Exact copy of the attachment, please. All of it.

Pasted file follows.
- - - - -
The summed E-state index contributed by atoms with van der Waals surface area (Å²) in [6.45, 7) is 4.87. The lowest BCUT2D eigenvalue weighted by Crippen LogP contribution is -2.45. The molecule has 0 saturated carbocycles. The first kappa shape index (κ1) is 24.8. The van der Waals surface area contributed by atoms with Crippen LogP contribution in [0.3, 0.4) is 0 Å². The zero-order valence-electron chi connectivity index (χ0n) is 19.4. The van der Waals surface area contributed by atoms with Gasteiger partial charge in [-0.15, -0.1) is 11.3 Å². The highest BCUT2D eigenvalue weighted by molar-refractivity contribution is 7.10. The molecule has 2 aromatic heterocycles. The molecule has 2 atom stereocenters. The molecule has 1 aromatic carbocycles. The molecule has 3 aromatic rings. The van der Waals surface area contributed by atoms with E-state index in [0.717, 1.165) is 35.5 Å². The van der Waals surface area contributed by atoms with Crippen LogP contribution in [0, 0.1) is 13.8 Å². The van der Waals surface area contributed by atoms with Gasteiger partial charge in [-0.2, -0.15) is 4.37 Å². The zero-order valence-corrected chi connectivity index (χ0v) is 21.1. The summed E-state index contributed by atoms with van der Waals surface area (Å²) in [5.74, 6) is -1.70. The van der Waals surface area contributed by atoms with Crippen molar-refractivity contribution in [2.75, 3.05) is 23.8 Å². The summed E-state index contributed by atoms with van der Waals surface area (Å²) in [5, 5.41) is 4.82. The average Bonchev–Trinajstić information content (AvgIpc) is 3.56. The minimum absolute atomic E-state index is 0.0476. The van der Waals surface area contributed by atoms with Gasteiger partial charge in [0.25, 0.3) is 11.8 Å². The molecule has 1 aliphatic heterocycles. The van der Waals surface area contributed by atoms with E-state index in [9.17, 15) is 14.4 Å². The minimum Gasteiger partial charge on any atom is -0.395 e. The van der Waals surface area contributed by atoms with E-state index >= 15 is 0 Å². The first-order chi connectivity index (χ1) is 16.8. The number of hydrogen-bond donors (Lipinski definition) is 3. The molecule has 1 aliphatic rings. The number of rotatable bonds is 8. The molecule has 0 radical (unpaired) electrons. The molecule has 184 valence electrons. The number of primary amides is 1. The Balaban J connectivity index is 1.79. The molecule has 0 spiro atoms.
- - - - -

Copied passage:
The summed E-state index contributed by atoms with van der Waals surface area (Å²) in [6.45, 7) is 4.87. The lowest BCUT2D eigenvalue weighted by Crippen LogP contribution is -2.45. The molecule has 0 saturated carbocycles. The first kappa shape index (κ1) is 24.8. The van der Waals surface area contributed by atoms with Crippen LogP contribution in [0.3, 0.4) is 0 Å². The zero-order valence-electron chi connectivity index (χ0n) is 19.4. The van der Waals surface area contributed by atoms with Gasteiger partial charge in [-0.15, -0.1) is 11.3 Å². The highest BCUT2D eigenvalue weighted by molar-refractivity contribution is 7.10. The molecule has 2 aromatic heterocycles. The molecule has 2 atom stereocenters. The molecule has 1 aromatic carbocycles. The molecule has 3 aromatic rings. The van der Waals surface area contributed by atoms with E-state index in [0.717, 1.165) is 35.5 Å². The van der Waals surface area contributed by atoms with Crippen LogP contribution in [0, 0.1) is 13.8 Å². The van der Waals surface area contributed by atoms with Gasteiger partial charge in [-0.2, -0.15) is 4.37 Å². The zero-order valence-corrected chi connectivity index (χ0v) is 21.1. The summed E-state index contributed by atoms with van der Waals surface area (Å²) in [5.74, 6) is -1.70. The van der Waals surface area contributed by atoms with Crippen molar-refractivity contribution in [2.75, 3.05) is 23.8 Å². The summed E-state index contributed by atoms with van der Waals surface area (Å²) in [5, 5.41) is 4.82. The average Bonchev–Trinajstić information content (AvgIpc) is 3.56. The minimum absolute atomic E-state index is 0.0476. The van der Waals surface area contributed by atoms with Gasteiger partial charge in [0.25, 0.3) is 11.8 Å². The molecule has 1 aliphatic heterocycles. The van der Waals surface area contributed by atoms with E-state index in [9.17, 15) is 14.4 Å². The minimum Gasteiger partial charge on any atom is -0.395 e. The van der Waals surface area contributed by atoms with E-state index >= 15 is 0 Å². The first-order chi connectivity index (χ1) is 16.8. The number of hydrogen-bond donors (Lipinski definition) is 3. The molecule has 1 aliphatic rings. The number of rotatable bonds is 8. The molecule has 0 radical (unpaired) electrons. The molecule has 184 valence electrons. The number of primary amides is 1. The Balaban J connectivity index is 1.79. The molecule has 0 spiro atoms.